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Benevolent women know no obstacles

  • JWBSBreakfast
You don’t have to be a feminist to know just how incredibly effective women can be. Alone, they are capable of much more than merely multitasking – able to lead, innovate, and effect change.
by JORDAN MOSHE | Sep 06, 2018

In a group, they are a force to be reckoned with, able to move mountains and overcome obstacles. When they’re Jewish, they are almost unstoppable. So, it’s no wonder that the Jewish Women’s Benevolent Society (JWBS) has gained such recognition and respect in the Johannesburg community.

Established 125 years ago, the JWBS was created as a women’s society to assist mothers and destitute Jewish families who were often without fathers. At the time, it was common practice for the Chevrah Kadisha to assist men, and while Arcadia came to the aid of children, no organisation was committed to the plight of women.

When the Jews of Europe arrived in the country at the close of the 19th century, many immigrating men took up jobs in the mining industry. Given the high levels of fatalities in the industry at the time, several of them lost their lives. The families they left behind were those to whom the benevolent society would reach out to, supporting women and mothers who suddenly found themselves without an income. Consisting of a group of determined women, the organisation met regularly at its headquarters in Doornfontein to explore every avenue possible for the distribution of funds to those who were most in need.

Maureen Disler, the co-Chairperson of the organisation’s executive committee, has been involved with the society for 35 years. “When I moved to Johannesburg from Benoni, I was immediately invited to become a part of the organisation,” she says. “I was struck by the simplicity of its defining mandate – to assist those in our community in whatever way possible. This was not simply a financial assistance scheme, but one which involved supporting, befriending, and committing oneself to those who were really in need.”

Over the years, Disler has overseen the implementation of endeavours such as a senior citizens lunch club (open to any individual in the community), a clothing bank, charity initiatives, and several other campaigns. Today, though the organisation’s membership is female, it assists any member of the community in need of help.

For Disler, charity drives are meaningful only if imbued with personal investment and emotion. “We’ve seen two shidduchim (matches) emerge from our lunch club,” she says. “That is something very unique and beautiful. Also, when it comes to our clothing bank, we supply only clothing that we would feel comfortable wearing ourselves. If we won’t wear it, we can’t expect anyone else to. This personal touch in the work we do and the results we achieve are what gives it all meaning and makes it worthwhile.”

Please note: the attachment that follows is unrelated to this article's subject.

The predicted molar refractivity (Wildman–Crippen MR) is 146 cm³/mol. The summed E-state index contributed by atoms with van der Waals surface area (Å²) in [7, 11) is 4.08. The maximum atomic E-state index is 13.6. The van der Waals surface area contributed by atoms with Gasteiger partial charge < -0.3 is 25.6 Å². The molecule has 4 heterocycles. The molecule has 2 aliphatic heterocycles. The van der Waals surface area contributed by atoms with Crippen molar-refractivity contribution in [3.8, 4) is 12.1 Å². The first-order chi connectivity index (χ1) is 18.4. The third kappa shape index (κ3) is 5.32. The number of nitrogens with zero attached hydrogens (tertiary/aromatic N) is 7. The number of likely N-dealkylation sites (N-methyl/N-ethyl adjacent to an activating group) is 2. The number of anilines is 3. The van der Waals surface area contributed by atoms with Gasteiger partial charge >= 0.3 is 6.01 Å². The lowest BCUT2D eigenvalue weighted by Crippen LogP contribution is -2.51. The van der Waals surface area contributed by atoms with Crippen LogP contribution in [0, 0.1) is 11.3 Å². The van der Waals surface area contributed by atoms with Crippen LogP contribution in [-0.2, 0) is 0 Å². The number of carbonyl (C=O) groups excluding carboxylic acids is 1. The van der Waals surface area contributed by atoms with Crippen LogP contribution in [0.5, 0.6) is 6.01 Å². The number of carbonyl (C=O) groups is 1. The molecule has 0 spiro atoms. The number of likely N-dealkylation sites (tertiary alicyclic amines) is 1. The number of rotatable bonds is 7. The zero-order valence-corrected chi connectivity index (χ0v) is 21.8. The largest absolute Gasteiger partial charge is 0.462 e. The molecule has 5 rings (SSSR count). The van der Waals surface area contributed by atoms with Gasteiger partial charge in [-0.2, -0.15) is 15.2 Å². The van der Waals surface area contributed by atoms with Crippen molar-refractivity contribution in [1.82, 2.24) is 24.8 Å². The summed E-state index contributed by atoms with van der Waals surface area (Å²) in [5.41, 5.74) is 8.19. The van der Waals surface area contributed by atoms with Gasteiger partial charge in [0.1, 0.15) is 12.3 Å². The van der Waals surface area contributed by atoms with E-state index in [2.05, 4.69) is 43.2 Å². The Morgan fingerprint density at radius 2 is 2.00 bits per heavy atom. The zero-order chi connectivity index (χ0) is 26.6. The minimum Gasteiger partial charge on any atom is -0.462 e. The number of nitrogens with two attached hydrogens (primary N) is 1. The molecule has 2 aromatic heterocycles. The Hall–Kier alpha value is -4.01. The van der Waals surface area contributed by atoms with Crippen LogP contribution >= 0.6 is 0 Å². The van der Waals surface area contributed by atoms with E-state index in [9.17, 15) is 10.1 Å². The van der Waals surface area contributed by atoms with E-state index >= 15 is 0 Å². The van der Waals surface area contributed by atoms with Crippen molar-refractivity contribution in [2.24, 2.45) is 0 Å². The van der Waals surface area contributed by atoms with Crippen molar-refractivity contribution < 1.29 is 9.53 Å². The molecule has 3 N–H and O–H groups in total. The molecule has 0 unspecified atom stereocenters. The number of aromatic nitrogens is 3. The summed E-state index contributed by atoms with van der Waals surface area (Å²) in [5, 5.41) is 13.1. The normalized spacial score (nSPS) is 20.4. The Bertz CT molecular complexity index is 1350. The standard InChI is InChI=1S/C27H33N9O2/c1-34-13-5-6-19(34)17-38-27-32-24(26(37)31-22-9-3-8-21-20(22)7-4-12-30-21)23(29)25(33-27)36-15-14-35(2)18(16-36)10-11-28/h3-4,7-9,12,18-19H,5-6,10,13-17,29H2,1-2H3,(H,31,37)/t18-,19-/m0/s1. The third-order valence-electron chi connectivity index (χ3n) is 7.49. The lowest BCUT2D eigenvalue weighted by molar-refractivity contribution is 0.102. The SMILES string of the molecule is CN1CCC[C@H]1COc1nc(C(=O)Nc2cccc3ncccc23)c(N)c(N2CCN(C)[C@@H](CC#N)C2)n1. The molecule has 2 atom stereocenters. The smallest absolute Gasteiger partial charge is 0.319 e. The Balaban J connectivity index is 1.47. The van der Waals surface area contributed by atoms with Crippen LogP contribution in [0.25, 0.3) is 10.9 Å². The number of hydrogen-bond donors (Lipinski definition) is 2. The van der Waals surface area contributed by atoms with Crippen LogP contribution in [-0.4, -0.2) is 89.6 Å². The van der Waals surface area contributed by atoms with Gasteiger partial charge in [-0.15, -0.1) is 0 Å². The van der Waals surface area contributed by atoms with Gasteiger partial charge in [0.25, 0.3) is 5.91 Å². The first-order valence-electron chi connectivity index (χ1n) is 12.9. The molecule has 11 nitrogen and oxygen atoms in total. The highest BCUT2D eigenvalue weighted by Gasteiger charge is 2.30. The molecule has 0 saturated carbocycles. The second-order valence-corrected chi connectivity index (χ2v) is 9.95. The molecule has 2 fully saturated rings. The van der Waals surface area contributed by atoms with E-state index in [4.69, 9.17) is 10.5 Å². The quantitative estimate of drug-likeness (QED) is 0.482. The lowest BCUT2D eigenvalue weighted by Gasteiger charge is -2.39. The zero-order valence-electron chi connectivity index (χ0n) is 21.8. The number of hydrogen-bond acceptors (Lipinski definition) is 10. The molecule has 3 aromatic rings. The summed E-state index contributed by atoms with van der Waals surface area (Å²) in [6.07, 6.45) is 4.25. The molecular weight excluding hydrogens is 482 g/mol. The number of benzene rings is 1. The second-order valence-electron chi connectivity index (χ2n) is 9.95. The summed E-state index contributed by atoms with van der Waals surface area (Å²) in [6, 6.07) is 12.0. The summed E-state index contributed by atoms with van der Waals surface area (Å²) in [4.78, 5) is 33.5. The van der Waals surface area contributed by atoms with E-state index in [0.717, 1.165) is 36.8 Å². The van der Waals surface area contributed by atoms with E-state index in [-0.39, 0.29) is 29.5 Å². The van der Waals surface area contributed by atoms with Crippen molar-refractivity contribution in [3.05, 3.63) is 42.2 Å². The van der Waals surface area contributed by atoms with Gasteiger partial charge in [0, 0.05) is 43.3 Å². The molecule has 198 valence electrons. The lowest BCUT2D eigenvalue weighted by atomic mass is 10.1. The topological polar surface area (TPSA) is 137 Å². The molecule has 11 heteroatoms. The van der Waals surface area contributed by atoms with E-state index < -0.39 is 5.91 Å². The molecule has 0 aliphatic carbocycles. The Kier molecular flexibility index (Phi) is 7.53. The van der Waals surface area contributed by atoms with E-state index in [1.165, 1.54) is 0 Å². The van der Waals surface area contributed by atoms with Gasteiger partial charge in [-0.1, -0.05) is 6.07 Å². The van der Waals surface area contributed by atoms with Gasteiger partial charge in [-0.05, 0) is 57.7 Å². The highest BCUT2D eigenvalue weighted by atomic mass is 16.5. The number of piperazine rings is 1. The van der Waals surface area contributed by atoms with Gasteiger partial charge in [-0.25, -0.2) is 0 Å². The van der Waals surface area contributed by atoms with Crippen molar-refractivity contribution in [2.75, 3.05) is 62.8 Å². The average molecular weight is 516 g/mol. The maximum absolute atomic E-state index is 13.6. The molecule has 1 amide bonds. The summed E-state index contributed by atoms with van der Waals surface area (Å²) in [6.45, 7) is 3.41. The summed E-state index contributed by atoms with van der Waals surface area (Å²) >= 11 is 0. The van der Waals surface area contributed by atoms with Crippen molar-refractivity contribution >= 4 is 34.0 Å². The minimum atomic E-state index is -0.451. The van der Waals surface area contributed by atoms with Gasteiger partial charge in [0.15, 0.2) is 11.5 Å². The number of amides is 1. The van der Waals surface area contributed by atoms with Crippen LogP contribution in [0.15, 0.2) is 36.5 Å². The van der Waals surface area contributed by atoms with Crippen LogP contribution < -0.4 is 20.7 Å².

She recounts one particularly significant moment. “When many Jews immigrated from Russia in the 1980s, they arrived in Johannesburg with nothing and nowhere to go. One afternoon, a family arrived at the Benevolent, having been conducted there by an African man. They spoke not a word of English, but as soon as this man, a complete stranger to them, found them in the city and discovered that they were Jewish, he brought them to us. He walked in with them in tow shouting, “Jewish! Jewish!” and made sure that they were left in good hands before leaving.”

For Disler and the organisation’s volunteers, the greatest triumph is seeing people who come to them with nothing making successes of their lives, no matter what it takes. She says, “As much as you give, you get so much in return. When these people come to you and share their stories, you want to cry every single time. To see them succeed despite their circumstances is one of the most fulfilling moments one could have.”

The Benevolent is determined to show younger members that the organisation is not just for older women. “Young Jewish women were the ones who founded this organisation,” says Disler. “Although we have a few younger volunteers, we need female Jewish youth to understand that they have a place here and can contribute meaningfully to their community. It is only if the next generation joins our ranks that we can make a lasting impact in the community for years to come.”

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